One battle for America's future took place on consecutive nights recently inside two homes within a chip and a putt of the Edina Country Club. Pleas for money, time and energy were made over chardonnay and cheese.
Two dozen DFLers crammed into Danielle Arlowe's rambler on Golf Terrace, vowing to hammer the phones and "knock on doors until my knuckles bleed" for Barack Obama.
The very next night, across the street from Arlowe's house, Republicans met up next to the marble elephant in Susan Covnick's living room and plotted their strategy.
Four years ago, there were more lawn signs around for President Bush than John Kerry, said Covnick. "But the Democrats are moving in."
Campaigning is reaching a fever pitch in Minnesota, which could play a pivotal role in who reaches the White House because both parties believe the state is up for grabs. The fight for votes is intensifying the most in battleground towns across the metro area -- places where the 2004 presidential balloting nearly ended in a tie.
From Anoka to Hastings, from Eagan to Edina, political foot soldiers are gathering in kitchens and living rooms. Arlowe, a novice DFL organizer whose husband leans Libertarian, and Covnick, known to her neighbors as "Miss Republican," are among those vying to win the votes of friends and neighbors.
So is a Coon Rapids teenager whose passion is Mitt Romney's campaign and a Bloomington woman who hobbles aboard a Metro Mobility van most days to work at Hillary Rodham Clinton's campaign headquarters.
And those are just the first wave of volunteers as one of most hard-fought campaigns in decades gets underway in the state.
Pockets of fervent belief
Political pundits have generally divided the American electorate into red and blue states, and that's how the electoral vote is decided. But some say the real lines are much more compact, with people dividing themselves into pockets of fervent belief systems and voting patterns.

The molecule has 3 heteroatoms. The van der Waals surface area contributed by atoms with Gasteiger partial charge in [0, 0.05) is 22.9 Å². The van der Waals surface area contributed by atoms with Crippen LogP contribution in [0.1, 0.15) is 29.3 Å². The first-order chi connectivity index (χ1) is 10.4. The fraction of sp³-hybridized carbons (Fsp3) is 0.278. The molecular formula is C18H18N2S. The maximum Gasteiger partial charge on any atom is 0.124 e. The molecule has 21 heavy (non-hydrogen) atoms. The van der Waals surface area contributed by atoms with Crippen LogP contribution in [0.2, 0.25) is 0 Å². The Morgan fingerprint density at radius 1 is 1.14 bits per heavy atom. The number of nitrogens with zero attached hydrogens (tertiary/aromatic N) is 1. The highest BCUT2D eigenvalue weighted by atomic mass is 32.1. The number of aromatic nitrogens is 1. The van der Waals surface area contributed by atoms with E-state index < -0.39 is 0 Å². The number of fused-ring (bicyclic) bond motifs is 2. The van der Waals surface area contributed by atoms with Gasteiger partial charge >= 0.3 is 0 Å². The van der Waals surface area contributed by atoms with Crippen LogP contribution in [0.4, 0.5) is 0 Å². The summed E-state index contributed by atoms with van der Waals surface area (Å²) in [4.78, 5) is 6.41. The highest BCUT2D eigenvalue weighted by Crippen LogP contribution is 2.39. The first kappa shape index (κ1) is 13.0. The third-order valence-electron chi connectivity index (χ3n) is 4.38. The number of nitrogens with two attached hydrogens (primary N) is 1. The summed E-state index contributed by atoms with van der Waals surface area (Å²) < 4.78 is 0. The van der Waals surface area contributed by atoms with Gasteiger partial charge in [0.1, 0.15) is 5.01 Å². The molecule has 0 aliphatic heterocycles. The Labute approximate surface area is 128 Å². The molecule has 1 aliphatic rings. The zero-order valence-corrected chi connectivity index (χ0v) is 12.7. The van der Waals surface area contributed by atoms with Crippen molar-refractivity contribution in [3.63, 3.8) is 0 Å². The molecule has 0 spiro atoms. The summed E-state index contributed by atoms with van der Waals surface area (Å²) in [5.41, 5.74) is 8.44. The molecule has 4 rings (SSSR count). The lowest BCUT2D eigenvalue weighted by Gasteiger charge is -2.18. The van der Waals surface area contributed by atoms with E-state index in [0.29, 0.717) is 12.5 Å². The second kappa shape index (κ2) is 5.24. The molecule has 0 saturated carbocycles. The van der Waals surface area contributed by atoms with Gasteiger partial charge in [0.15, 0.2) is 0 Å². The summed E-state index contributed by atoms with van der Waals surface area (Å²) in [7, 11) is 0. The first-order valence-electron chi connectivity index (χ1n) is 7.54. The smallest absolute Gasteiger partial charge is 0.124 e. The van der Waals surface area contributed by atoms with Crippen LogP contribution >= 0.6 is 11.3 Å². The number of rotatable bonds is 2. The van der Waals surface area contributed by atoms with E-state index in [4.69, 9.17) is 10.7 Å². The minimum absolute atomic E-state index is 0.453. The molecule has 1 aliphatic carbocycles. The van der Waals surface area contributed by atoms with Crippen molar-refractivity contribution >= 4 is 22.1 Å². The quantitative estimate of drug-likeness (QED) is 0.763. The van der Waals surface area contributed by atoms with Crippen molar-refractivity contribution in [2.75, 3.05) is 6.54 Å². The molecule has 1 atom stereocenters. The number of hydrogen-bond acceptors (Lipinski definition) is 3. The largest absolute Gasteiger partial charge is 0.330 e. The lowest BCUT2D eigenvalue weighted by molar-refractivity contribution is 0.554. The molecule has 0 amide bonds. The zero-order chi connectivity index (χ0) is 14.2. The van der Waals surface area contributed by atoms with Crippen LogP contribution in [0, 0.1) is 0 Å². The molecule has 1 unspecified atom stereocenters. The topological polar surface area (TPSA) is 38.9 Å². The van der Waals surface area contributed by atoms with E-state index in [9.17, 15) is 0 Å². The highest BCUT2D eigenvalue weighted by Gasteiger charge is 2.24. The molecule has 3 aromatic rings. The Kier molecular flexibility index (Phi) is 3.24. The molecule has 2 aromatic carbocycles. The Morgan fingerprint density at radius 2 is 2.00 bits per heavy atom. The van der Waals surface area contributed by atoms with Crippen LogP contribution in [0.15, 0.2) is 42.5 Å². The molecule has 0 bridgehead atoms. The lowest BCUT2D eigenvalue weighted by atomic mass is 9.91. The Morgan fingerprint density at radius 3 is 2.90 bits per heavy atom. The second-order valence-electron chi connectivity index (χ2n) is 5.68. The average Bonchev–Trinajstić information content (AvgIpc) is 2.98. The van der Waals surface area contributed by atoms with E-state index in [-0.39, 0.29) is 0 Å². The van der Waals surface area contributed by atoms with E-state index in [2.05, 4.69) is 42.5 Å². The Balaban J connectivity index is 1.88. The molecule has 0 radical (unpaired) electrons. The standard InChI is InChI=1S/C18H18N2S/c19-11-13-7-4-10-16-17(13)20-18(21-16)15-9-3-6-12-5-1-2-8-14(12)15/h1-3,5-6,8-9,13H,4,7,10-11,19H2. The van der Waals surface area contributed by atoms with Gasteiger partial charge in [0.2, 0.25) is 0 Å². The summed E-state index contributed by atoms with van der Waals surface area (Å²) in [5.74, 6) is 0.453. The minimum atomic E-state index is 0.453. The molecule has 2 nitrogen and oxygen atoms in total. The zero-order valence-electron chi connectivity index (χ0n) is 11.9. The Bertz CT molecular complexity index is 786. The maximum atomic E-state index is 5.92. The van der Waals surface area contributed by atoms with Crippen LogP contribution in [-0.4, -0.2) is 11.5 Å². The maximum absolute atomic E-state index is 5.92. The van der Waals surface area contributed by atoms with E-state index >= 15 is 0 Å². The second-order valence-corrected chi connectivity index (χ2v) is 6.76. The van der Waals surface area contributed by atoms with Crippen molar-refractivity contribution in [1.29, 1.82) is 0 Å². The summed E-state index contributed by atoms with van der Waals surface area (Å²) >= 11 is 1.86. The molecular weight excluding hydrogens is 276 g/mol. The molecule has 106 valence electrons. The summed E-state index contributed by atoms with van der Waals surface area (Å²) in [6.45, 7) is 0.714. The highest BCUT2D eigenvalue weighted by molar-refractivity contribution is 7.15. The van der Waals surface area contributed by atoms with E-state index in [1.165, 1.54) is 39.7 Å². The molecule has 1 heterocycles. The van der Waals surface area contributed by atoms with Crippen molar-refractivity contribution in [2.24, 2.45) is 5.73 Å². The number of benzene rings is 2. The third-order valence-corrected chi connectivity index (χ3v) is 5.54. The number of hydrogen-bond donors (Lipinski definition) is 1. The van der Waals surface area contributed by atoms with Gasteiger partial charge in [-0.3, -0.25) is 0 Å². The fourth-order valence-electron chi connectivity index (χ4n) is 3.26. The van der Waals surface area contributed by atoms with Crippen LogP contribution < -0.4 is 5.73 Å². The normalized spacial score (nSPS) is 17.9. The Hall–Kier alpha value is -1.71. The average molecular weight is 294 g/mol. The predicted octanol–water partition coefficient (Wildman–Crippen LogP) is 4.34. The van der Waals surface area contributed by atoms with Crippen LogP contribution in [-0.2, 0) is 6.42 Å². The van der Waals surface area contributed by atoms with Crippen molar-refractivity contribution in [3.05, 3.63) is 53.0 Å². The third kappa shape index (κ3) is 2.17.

"States are the wrong way to look at how people live," said Bill Bishop, author of the upcoming book, "The Big Sort: Why the Clustering of Like-minded America is Tearing Us Apart."
"People live in communities," Bishop said. "It's at that community level that people are becoming more segregated."
Edina was among the places Bishop visited while researching his book, and he noticed how you can see the political demarcation along the streets.
"You'd see these smaller houses with funky homemade Halloween decorations in the yard," said Bishop. "They're Democrats. Then down the road you'd see these huge houses [with more elaborate decorations]."
Those are the Republicans.
In Edina, France Avenue and 54th Street marks an intersection of precincts that are solidly Democratic on one side and Republican on the other. France and Hwy. 100 are also among the streets that help to cut the suburb into a checkerboard of red and blue.
"People used to blame gerrymandering, but now people generally prefer to live next to people who agree with them," Bishop said. "It makes society more polarized and makes it harder to compromise. People in the middle disappear. National politics get translated locally and local politics get national.
"That's not just an Edina story; it's a national story."
Two tales of intensity
There were 16 cities across the metro area, including Edina, where Bush and Kerry finished within 3 percentage points of each other -- battlegrounds towns that will be among the most hotly contested in 2008.